III. Plaintiff's Allegations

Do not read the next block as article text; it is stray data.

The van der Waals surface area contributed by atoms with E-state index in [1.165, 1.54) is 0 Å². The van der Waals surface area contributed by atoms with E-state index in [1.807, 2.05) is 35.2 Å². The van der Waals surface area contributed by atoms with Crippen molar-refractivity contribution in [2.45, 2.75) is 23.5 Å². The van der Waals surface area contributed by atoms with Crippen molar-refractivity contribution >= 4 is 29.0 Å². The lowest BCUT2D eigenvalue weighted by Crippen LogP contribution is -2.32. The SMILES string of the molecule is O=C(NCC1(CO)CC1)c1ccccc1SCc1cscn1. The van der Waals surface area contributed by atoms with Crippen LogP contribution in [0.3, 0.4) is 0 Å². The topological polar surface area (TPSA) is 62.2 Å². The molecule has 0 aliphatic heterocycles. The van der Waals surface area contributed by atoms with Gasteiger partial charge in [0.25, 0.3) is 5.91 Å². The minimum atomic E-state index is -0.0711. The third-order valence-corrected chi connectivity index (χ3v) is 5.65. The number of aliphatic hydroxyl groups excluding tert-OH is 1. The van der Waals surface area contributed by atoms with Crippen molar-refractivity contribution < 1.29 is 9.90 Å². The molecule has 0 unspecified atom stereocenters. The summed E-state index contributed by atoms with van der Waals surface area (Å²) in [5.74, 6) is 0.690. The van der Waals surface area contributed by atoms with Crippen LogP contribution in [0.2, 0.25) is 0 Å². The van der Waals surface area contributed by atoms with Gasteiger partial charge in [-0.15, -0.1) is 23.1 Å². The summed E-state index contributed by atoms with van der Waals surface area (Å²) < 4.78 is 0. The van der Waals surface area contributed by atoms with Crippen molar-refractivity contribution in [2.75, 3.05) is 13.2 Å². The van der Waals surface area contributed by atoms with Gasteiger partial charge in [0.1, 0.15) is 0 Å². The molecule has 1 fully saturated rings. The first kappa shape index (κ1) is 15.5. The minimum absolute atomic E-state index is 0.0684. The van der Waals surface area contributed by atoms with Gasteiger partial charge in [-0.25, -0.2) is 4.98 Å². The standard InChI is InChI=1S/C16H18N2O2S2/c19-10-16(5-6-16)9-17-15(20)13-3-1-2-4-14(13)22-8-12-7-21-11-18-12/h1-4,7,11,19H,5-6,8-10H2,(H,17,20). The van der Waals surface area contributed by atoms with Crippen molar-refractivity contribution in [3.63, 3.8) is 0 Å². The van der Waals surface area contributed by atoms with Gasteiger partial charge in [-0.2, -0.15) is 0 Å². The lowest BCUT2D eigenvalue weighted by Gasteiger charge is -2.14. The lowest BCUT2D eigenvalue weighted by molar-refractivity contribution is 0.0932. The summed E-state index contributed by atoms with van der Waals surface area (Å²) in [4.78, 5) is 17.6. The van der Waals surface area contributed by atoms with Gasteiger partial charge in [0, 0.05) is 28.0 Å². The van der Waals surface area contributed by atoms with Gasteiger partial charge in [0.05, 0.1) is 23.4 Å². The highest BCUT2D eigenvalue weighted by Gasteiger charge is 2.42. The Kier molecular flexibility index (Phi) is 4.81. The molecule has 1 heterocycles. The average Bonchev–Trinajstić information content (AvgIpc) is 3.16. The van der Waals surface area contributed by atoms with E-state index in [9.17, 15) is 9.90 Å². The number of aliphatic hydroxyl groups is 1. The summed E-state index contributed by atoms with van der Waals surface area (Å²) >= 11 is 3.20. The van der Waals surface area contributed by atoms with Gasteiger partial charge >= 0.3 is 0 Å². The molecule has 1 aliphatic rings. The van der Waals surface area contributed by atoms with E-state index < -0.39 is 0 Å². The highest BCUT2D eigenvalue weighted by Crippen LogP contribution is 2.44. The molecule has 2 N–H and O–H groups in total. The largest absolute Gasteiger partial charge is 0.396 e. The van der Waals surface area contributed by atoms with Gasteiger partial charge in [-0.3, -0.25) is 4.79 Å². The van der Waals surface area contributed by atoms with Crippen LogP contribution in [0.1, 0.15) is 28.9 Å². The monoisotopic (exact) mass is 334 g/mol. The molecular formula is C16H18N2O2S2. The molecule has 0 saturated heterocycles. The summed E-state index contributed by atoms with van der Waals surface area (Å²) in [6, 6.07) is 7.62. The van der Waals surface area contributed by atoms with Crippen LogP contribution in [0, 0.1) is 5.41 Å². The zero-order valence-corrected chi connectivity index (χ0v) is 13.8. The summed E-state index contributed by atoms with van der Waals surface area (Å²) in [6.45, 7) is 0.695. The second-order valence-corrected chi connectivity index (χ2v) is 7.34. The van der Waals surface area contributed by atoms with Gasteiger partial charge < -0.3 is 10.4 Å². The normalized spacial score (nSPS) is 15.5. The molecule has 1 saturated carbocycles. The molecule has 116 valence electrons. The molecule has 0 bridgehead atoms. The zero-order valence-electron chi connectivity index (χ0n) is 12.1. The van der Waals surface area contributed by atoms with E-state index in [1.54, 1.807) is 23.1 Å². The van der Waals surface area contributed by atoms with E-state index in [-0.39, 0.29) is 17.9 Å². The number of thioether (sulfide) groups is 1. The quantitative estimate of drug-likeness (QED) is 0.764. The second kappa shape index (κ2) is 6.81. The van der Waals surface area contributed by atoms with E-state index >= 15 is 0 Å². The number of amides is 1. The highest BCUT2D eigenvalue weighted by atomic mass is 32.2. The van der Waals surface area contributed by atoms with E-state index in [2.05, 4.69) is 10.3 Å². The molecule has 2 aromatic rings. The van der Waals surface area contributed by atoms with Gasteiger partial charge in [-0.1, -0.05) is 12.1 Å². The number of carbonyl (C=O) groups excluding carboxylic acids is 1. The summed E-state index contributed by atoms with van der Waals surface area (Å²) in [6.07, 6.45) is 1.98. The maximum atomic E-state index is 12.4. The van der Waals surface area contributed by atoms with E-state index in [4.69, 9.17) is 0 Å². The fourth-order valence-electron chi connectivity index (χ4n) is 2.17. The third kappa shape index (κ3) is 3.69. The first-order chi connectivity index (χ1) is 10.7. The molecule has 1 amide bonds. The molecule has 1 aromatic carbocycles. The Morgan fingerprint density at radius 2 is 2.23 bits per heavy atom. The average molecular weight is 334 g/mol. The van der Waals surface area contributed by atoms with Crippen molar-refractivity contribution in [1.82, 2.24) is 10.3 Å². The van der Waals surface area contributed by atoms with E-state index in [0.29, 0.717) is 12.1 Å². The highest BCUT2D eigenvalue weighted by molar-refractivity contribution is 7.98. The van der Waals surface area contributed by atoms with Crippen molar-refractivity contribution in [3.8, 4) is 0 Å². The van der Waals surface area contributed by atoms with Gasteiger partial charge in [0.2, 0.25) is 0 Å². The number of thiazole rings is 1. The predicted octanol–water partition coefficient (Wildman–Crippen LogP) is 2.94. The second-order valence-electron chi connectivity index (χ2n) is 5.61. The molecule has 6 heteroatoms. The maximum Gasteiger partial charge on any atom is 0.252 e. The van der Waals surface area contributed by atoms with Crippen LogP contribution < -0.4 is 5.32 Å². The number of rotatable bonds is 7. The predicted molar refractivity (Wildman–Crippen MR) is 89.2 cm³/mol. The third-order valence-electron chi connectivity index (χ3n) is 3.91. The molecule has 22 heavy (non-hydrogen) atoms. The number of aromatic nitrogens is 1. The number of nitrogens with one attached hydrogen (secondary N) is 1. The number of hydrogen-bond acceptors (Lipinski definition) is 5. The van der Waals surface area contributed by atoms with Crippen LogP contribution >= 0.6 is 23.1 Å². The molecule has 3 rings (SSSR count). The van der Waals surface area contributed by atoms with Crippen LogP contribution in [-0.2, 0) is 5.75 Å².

Plaintiff is in the custody of the California Department of Corrections and Rehabilitation and is incarcerated at Pleasant Valley State Prison ("PVSP"). In February 2006, while housed at Folsom State Prison ("FSP"), Plaintiff reinjured his lower back while loading trash bags into a truck during his work assignment. (Doc. 1, ¶ 23.) An M.R.I. was performed and a neurosurgeon was consulted. (Id., ¶¶ 25-27.) In July 2008, Plaintiff was referred to a pain management specialist who recommended treatment which was followed by medical personnel at FSP. (Id., ¶ 28.) On March 4, 2009, Plaintiff was referred to another pain management specialist and in September 2009, the specialist performed a epideral steriod injection and prescribed "an experimental pain management 'drug cocktail.'" (Id., ¶¶ 30-32.) On September 30, 2009, Plaintiff was declared to be mobility impaired due to his chronic lower back pain and "mandated" to be transferred to PVSP Medical Facility. (Id., ¶ 33.) Plaintiff was transferred to PVSP on February 10, 2010. (Id., ¶ 1.)